Hey there, time traveller!
This article was published 10/7/2012 (1414 days ago), so information in it may no longer be current.
Paint what you preach? Brian Gasenzer does.
On Thurs., July 12, the 31-year-old Winnipeg artist, along with the West End BIZ, will unveil his new outdoor mural on the side of India Palace in the West End.
"A lot of feedback from the neighbourhood so far has been overwhelming," Gasenzer said last week as he worked on the 20 foot by nine-foot mural at the corner of Ellice Avenue and Simcoe Street.
The mixed media mural is a cultural, political and geographical tour of the iconic people and places of India, from Mahatma Gandhi and the Taj Mahal to the Himalayas and the lotus flower.
"The music the sounds, the food, the sense. I’m very heavily influence by India in my spiritual life," Gasenzer said, noting his affection for meditation and the chakra teachings of Buddhism.
"I owe a lot to spirituality in terms of — and not being biased towards any religions — being one with everything, with all elements.
"That’s been a big help in my development as an artist."
Gasenzer was drawn to India Palace, one of his favourite local haunts, and approached both the West End BIZ and India Palace owner Ashwani Nagpal with his vision for the corner.
"I’ve been eating here for years, and I grew up in the West End so I just wanted to see some nice bright colour here," said Gasenzer, who lives downtown.
Gasenzer, most recognizable for his work on the Buddha mural in Osborne Village, works primarily with aerosol, acrylics and water colours. He believes his aerosol graffiti style works well with the vast and vibrant colour palette he chose to use — from the soft pink aura that surrounds Gandhi, to the golden yellow hues in the Taj Mahal and Himalayas that symbolize strength and courage.
Because of that, Gasenzer said completing the mural is a big step in his development as an artist
"I see this as me taking a big leap into taking a more forceful approach to the city and wanting to attract more attention to the style and gender I’m coming from, which is mix of aerosol with acrylics," he said.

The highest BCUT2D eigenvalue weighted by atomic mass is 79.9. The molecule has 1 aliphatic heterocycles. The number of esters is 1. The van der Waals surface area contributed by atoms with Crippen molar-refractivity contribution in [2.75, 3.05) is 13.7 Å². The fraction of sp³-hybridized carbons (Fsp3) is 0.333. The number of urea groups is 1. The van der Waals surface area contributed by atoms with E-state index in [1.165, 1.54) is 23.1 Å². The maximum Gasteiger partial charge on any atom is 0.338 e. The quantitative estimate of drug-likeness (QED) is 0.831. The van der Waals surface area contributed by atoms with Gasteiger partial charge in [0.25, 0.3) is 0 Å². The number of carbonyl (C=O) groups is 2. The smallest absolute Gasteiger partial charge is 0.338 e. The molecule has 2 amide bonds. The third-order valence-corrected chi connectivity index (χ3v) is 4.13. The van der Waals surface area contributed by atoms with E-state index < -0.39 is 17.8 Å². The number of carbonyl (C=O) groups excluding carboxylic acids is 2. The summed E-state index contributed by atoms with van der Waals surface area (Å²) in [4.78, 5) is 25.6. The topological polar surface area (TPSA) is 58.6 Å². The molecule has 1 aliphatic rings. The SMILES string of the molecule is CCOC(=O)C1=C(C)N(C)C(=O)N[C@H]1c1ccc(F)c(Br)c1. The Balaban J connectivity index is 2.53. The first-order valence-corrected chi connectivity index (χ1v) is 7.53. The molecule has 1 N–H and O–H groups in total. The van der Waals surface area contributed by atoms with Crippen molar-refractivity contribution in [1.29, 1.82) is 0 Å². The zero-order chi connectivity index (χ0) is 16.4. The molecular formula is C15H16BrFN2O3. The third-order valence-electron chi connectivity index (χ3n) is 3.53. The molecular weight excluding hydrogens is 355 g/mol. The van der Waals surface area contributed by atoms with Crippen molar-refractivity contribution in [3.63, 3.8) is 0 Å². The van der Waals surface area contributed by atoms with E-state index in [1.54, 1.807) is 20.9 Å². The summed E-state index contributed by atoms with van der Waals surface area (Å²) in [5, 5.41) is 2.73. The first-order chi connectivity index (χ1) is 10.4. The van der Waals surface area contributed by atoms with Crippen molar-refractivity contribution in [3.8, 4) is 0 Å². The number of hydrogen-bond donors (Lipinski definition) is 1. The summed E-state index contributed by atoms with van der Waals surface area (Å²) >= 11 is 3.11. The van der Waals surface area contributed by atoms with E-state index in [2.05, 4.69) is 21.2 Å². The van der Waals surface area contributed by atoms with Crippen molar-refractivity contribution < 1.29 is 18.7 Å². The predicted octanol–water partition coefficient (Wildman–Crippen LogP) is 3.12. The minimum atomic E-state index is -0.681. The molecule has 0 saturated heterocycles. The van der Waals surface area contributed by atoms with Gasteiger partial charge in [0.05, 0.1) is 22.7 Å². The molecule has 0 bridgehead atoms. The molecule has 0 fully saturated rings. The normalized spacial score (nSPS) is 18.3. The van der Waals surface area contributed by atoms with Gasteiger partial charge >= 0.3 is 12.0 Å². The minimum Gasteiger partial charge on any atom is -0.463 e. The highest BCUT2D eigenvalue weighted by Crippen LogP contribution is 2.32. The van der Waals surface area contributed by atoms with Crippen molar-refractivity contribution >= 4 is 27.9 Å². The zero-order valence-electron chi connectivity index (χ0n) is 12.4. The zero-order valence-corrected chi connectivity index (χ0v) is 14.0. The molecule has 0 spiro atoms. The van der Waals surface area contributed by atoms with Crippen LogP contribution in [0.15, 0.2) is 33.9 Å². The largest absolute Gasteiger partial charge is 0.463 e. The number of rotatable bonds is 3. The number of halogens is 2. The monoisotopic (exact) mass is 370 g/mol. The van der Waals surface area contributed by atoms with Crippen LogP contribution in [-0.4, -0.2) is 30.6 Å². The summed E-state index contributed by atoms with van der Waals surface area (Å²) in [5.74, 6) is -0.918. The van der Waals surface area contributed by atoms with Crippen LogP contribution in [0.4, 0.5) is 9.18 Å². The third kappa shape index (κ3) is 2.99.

"(The city has) a bit of an issue with aerosol."
Nagpal said the mural brings something new to his restaurant and the West End, and will boost the neighbourhood’s image.
"We did this to add some improvements in our community, to look nice," he said.
There is a lot to learn from Indian culture and history and its leaders, like Gandhi, Nagpal said.
"He brought all people together and was the father of a nation," he said. "He got a country his freedom without violence."
The mural is one of at least three planned for the West End this summer, said Gloria Cardwell-Hoeppner, executive director of the West End BIZ.
The BIZ has about 30 walls in its inventory for potential murals in the community. It also has a file of artists and mural themes it wants to develop for in the area.
"We go through the list of murals we’d like to do, and keep a list to see which artist would be best suited for a particular mural," Cardwell-Hoeppner said.
"We always want to help mentor new and emerging artists. Brian’s new to our list of artists. We’re very excited to have him on board."
With its murals, the BIZ wants to boast the West End diverse range of culture, community, commerce and cuisine.
"We want to make sure we have artwork out there that is intriguing and will draw people to the area," she said.
To see more of Gasenzer’s work, visit www.gorillazen.blogspot.ca.